The Conservative Party has recently won considerable publicity by renewing a pledge to allow workers' co-operatives to own and run public services.In so doing, the party has been accused of 'stealing political clothes that will never fit them'. Co-operatives, it is alleged, are an intrinsically left-wing concept and will never be natural Conservative terrain - despite claims to the contrary by Jesse Norman, founder of the Conservative Co-operative Movement, and Phillip Blond, the 'Red Tory'.
But this is not the first time that Conservatives have entertained the idea of working with co-operatives, and certainly not the first time they have endorsed the notion that employees should have a stake in the ownership and/or the management of their workplaces. That idea dates back to the 1920s, when such schemes were proposed by the Conservative MP Noel Skelton as the solution to a 'lop-sided' distribution of property.
Skelton - whose writing has been an acknowledged influence on Blond - observed that the reforms of the nineteenth-century had left the 'working people' with their political rights and educational status much enhanced, but their economic status unaltered. For Skelton, this 'imbalance' accounted for much of the social and industrial unrest of the interwar period - not to mention the rise of the Labour Party - and a vast extension of property-ownership was required if British society was to be restored to equilibrium. His preferred means was the introduction of industrial co-partnership schemes, which would give ordinary working people a shareholding in the company for which they worked (including a portion of the profits and the possibility of seats on the board). This platform offered the Conservative Party 'the ideal ground on which to fight Socialism'. And Skelton even had a name for the type of society which would emerge as more and more working men became owners - he called it the 'property-owning democracy'.
The Conservative Party displayed little initial enthusiasm for co-partnership, but the principle of extending ownership (and particularly the idea of the 'property-owning democracy') was seized upon as a powerful political weapon. In reviving the concept at the 1946 Conservative Party conference, Anthony Eden noted that the extension of private property ownership offered a 'constructive alternative' to the policy of nationalisation pursued by the Labour government. By the 1950s, however, the focus had shifted away from industrial capital to housing. Although the Conservative Party was still committed to wider distribution of property, it had now come to the conclusion that, in the words of Minister for Housing Harold Macmillan, 'of all forms of property suitable for such distribution, house property is one of the best'. The party was also no doubt aware that homeowners were more likely to vote Conservative than private renters or council tenants.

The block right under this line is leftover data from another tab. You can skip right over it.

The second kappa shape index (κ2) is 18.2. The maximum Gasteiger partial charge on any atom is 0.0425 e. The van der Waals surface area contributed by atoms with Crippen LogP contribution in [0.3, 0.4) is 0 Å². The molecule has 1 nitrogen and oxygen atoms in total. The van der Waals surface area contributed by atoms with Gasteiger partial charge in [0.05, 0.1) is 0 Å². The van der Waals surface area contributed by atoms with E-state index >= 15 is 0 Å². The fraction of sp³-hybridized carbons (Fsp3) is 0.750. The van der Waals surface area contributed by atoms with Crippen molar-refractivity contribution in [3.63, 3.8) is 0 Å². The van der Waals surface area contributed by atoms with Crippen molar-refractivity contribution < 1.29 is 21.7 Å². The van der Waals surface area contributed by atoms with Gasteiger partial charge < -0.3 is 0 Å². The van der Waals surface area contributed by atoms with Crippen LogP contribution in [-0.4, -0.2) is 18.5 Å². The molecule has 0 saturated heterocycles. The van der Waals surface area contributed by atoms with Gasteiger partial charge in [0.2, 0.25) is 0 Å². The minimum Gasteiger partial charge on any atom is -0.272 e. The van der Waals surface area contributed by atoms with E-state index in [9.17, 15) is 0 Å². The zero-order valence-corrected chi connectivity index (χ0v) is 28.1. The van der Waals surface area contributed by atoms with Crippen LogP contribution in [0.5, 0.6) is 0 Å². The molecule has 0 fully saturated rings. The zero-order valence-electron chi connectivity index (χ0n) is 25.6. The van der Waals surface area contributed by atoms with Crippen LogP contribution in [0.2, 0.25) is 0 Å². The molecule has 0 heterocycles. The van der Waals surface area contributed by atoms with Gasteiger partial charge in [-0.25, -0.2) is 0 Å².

Although housing continued to play a role in Conservative attempts to create a 'property-owning democracy', under Margaret Thatcher's leadership the party rediscovered an interest in the ownership of industry. By making shares in newly privatised industries available to the general public, the Thatcher administrations hoped to create a 'capital-owning democracy' in which ordinary people would become shareholders feel a 'heightened sense of pride in British business'. Together, the privatisation campaign and the 'Right to Buy' formed the centrepiece of a strategy to extend property-ownership to all levels of British society - a goal which Mrs Thatcher referred to as 'the great Tory reform of [the] century', and which the plans for a 'peoples' bank bonus' suggests is still a Conservative objective.
Plans to allow workers' co-operatives to own and run public services are merely the latest manifestation of this longstanding theme in Conservative ideology - a fact implicitly acknowledged by George Osborne when he compared the proposals to the sale of council houses. And by offering public sector workers the opportunity to own and run the services which they provide, David Cameron could arguably come closer than any previous Conservative leader to fulfilling Skelton's vision.
However these proposals have not descended directly from Skelton, but rather draw on numerous Conservatisms - including Thatcherism. Although Cameron and Osborne have been careful to sell the policy as 'progressive', the detail of the proposals - from the Conservative Party, and from think-tanks ResPublica and The Innovation Unit - has been couched in the vocabulary of the market. They have relied on many of the same justifications as the privatisations of the 1980s - efficiency, productivity, and the needs of the 'service user'. The plans also allow considerable room for private sector involvement - either in managing the co-operatives or as partners in a 'joint venture'.
Warnings that we should be careful to 'count the spoons' are, therefore, entirely justified. Although these plans have been sold - and so far bought - as 'progressive', they are far from unambiguous. Co-operatives may mean more independence for our public servants - or they may represent a form of back-door privatisation. Are these just warm words from a Cameron still trying to appeal beyond his party's natural constituency? Time will tell.
Matthew Francis, PhD student in the School of Politics and International Relations